Dr Mari Martiskainen, Senior Research Fellow at SPRU and Equity and Justice Theme lead for the Centre for Research into Energy Demand Solutions (CREDS), and Dr Max Lacey-Barnacle, Research Fellow in Energy Justice at SPRU, explain why we must think beyond reducing emissions to ensure no one is left behind in the transition to low-carbon transport.
In the midst of the Covid-19 pandemic, there have been calls to re-think and re-design our personal transport system. Many people, motivated by a fear of infection, have opted for cars instead of public transport, and sales of bicycles have peaked.
Before the pandemic, we were already witnessing the growth of low-carbon transport, with the number of electric vehicles (EVs) on the world’s roads, for example, increasing from 17,000 in 2010 to 7.2 million in 2019 – though research has found EVs are not the silver bullet to solve transport emissions.
E-bikes, meanwhile, could cut CO2 emissions by up to 50% in England (approximately 30 million tonnes a year) if people used them to replace as much of their car travel as they are able to.
With the arrival of Covid-19 and social distancing, we’ve seen a rapid increase in the number of people walking and cycling, forms of low-emission active travel which both bring added health benefits.
The UK Government has committed to investing £2 billion in active travel and promised an updated Cycling and Walking Investment Strategy this year. Pop-up bike lanes, wider pavements and cycle and bus-only corridors are becoming familiar sights as local authorities adapt transport infrastructure to reflect the ‘new normal’ and lay the foundations for permanent change.
We’ll need all these means of greener and healthier travel in our move towards a net-zero carbon society. But, if we are to build a socially and environmentally sustainable world, we also need to consider who can access them and how the technologies they require are made.
Transport poverty and why green transport design must be inclusive
In recent years, research has started to highlight ‘transport poverty’. This can be understood as the inability to afford or access necessary transport services.
Someone experiencing transport poverty may, for example, be unable to afford essential transport costs, or they may live far away from public transport such as buses and trains, having to rely on expensive private cars. This in turn could mean having to make choices in other areas of their life, such as how much energy to use at home.
Being in transport poverty restricts people’s ability to travel, for example, for work, school, caring duties, healthcare, and hobbies – it therefore directly impacts their ability to fully participate in society.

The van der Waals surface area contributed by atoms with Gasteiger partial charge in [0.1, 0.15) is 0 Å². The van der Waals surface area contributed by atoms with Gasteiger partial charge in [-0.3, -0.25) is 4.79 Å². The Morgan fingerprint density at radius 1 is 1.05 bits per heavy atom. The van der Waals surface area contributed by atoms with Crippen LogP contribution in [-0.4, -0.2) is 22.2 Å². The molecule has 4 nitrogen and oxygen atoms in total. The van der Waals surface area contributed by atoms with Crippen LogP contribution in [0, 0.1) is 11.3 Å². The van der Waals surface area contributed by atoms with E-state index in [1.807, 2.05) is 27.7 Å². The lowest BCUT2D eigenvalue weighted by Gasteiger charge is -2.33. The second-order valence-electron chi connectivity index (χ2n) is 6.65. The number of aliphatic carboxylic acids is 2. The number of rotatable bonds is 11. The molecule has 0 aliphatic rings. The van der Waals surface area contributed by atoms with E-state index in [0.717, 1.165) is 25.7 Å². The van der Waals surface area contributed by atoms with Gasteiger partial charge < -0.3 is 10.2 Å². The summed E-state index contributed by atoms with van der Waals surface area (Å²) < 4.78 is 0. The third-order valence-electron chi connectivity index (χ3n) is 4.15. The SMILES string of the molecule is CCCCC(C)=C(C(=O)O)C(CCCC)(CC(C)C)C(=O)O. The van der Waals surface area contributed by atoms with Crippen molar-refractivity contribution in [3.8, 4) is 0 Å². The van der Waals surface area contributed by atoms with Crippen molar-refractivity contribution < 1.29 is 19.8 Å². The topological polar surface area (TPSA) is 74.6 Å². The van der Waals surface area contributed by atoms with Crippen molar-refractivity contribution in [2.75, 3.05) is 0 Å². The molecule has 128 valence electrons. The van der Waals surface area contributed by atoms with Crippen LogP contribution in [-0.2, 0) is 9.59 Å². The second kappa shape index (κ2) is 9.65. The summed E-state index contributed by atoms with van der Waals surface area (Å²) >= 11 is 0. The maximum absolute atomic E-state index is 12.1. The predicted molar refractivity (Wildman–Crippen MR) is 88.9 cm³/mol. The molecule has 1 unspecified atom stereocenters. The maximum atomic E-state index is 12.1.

In addition, certain communities may be more at risk of transport poverty. For example, those living in rural and peri-rural communities may be more likely to encounter high transport costs due to a lack of convenient alternatives to cars. Those with pre-existing health and mobility issues, meanwhile, may also be more affected, for example by limited access to active travel options.
As we move towards green transport, we therefore need to acknowledge these inequalities and begin tackling them.
From local to global – a whole systems approach
A fair and equitable move to low-carbon transport also requires considering how green transport technologies are made.
We must ensure, for example, that certain countries do not form a ‘green elite’, with little thought given to the fact that many of the materials and minerals for low-carbon technologies like EV batteries often come from polluting mines that damage their local environment. Many such mines have also been shown to have poor working conditions which often exploit vulnerable workers, especially women and children, in the least economically developed countries.
A low-carbon transport system thus needs a whole systems approach that considers the whole supply chain, from materials and working conditions, to infrastructure and practices.
This means, at first, recognising those that are vulnerable. For example, a new EV purchased in the UK may be directly linked to child labour in the Democratic Republic of the Congo (DRC) where many children are used to mine for cobalt, an essential component of lithium ion batteries in EVs.
It also means designing transport systems that are accessible and affordable to all. For example, those with mobility issues may not be able to access the latest bike lanes built in our cities and not everyone can afford an EV or have the space to store a bike. This is where an increase in accessible and affordable low-carbon public transport, such as electric bus networks and new train and tram systems, can be essential to addressing issues of equity in the transition to a net-zero society.
Thus, the first step to creating a truly equal net-zero society is to acknowledge that issues such as transport poverty exist, and that some of our low-carbon transport options connect to injustices across the world.
While it is challenging, we must begin to recognise the inequalities in accessibility and affordability of transport systems, alongside acknowledging the whole-systems injustices a growing demand for new low-carbon technologies may create. Without this, low-carbon transport systems may risk increasing poverty and inequality.
Drawing upon a justice oriented lens and energy justice principles, we can begin to unravel the injustices embedded in low-carbon transport systems and find ways in which justice can be achieved.